As in the two previous World Cup seasons, this year’s competition features a head-to-head battle between the Netherlands’ reigning World Cup Champion Ysbrand Chardon and Germany’s Michael Freund, who had said he was making last year’s World Cup season his farewell tour.
Due to the strange, often criticized qualifying system in the 2006 outdoor season, Freund and his 2006 World Equestrian Games teammate Christoph Sandmann did not qualify for the 2006-07 indoor season. Freund participated as a guest of the organizers with a wild card in the German shows at Hannover, Stuttgart and Leipzig, and at Mechelen in Belgium, winning both Mechelen and Stuttgart.
Freund has won all four World Cup qualifiers held at Leipzig, but this year, Jan. 19-21, it was Chardon’s turn to end Freund’s series of victories. After Leipzig both drivers share the lead in the World Cup standings. With the three best results counting, both Freund and Chardon have 27 points for two victories and one second place.
This year started as 2006 ended–with a meeting of these two outstanding drivers, which are without any doubt the world’s best indoor drivers. They know how to rouse a crowd of 8,000 enthusiastic fans and how to create a unique atmosphere.
In the warm-up class, which determined the starting order of the World Cup qual-ifier, Chardon put his nose in front of the German driver. Both teams drove clear, but Chardon took almost 5 seconds from Freund. Sweden’s Tomas Eriksson finished almost 14 seconds behind, plus an additional 5 seconds for a ball down.
In the FEI World Cup qualifier, these three former World Champions had qualified for the drive-off over Wolfgang Asendorf’s techni-cally demanding course. Eriksson went first in the final round with the third-best result of the eight initial drivers, but he already had 12 seconds more on his account than the leader. He further lost any chance to improve his placing when one of his reins got caught, forcing him to drive an extra circle in one of the marathon obstacles. He lost precious seconds and was not able to improve from his third place (271.49).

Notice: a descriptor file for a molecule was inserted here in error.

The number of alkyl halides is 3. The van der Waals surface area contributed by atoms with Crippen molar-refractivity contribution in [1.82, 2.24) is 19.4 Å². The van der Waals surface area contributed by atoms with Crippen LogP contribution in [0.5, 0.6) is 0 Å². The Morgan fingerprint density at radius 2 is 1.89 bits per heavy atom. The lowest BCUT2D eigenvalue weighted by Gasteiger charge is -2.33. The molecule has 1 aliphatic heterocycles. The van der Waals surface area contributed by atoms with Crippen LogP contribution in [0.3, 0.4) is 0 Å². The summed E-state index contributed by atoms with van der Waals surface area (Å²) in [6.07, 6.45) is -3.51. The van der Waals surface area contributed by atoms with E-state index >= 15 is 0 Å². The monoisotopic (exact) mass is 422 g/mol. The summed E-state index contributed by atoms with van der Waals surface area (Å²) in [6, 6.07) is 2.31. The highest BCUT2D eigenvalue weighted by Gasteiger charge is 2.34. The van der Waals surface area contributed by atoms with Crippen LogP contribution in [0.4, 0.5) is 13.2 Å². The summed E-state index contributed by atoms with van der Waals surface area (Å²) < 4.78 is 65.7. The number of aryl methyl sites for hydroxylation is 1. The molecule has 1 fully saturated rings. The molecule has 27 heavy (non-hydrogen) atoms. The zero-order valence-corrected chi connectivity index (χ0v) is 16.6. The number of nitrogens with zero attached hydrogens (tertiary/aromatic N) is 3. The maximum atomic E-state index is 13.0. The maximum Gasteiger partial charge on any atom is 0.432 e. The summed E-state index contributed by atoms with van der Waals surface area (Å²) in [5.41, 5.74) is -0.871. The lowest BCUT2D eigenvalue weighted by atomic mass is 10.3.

Freund entered the sold-out arena with a two-second deficit behind Chardon. The four-time World Cup winner knocked two balls down, giving Chardon, as the final starter, a comfortable two balls in hand.
Chardon started pretty calmly, but his horses still made the second round just half a second slower than Freund–and stayed clear. Finally, Chardon, the 2006 WEG individualsilver medalist, finished with of 238.10 penalties, to Freund’s 249.40.
Said Chardon, “I had knocked down a ball in the first round, but my horses went so fast that I finished ahead of Freund. I knew my horses could do it, so I just had to stay focused and concentrate.”
While the two Swiss drivers, Werner Ulrich and Daniel Wüergler, did not get around well in the warm-up competition, they showed better form in the World Cup class.
Ulrich, who has recovered well from back surgery, drove a nice clear round and was fourth. Currently ranking seventh, Ulrich (11) still has a small chance of qualifying for the World Cup Final at Gothenburg (Sweden) at the CAI-W Amsterdam (the Netherlands). Eriksson, currently sharing third place in the standings with Dutch driver Koos de Ronde (17), also has a chance to earn more World Cup points there.
Six drivers will qualify for Gothenburg’s Final to be held the last weekend of February. Hungary’s Jözsef Dobrovitz (15) stands fifth in the rankings, just ahead of Germany’s Christoph Sandmann (14), who will not participate in another qualifier. Wï¿½rgler also will not show in any more qualifiers. He was unlucky in Geneva, where he turned over the carriage. At Leipzig he pulled out a team of experienced Kladrubers, while he left his young team at home. This decision brought him a clear round and fifth place.
Like Freund, Germany’s Steffen Scholz and Sandmann received wild cards for Leipzig. Sholz, who comes from the Leipzig area, was thrilled to be invited again to compete at Leipzig, and a sixth place was satisfying. Sandmann wasn’t as happy. The runner-up at Hannover and Stuttgart had a clear round until the last obstacle of the initial round, but this one he took from the wrong side and was eliminated.
Though Freund had said farewell in the last World Cup Final at Gothenburg, he will return once more as a competitor. Freund said he will continue to be a presence in the sport as a trainer of his 10-year-old son Marco, as well as of the U.S. drivers Tucker Johnson and Chester Weber and young German drivers.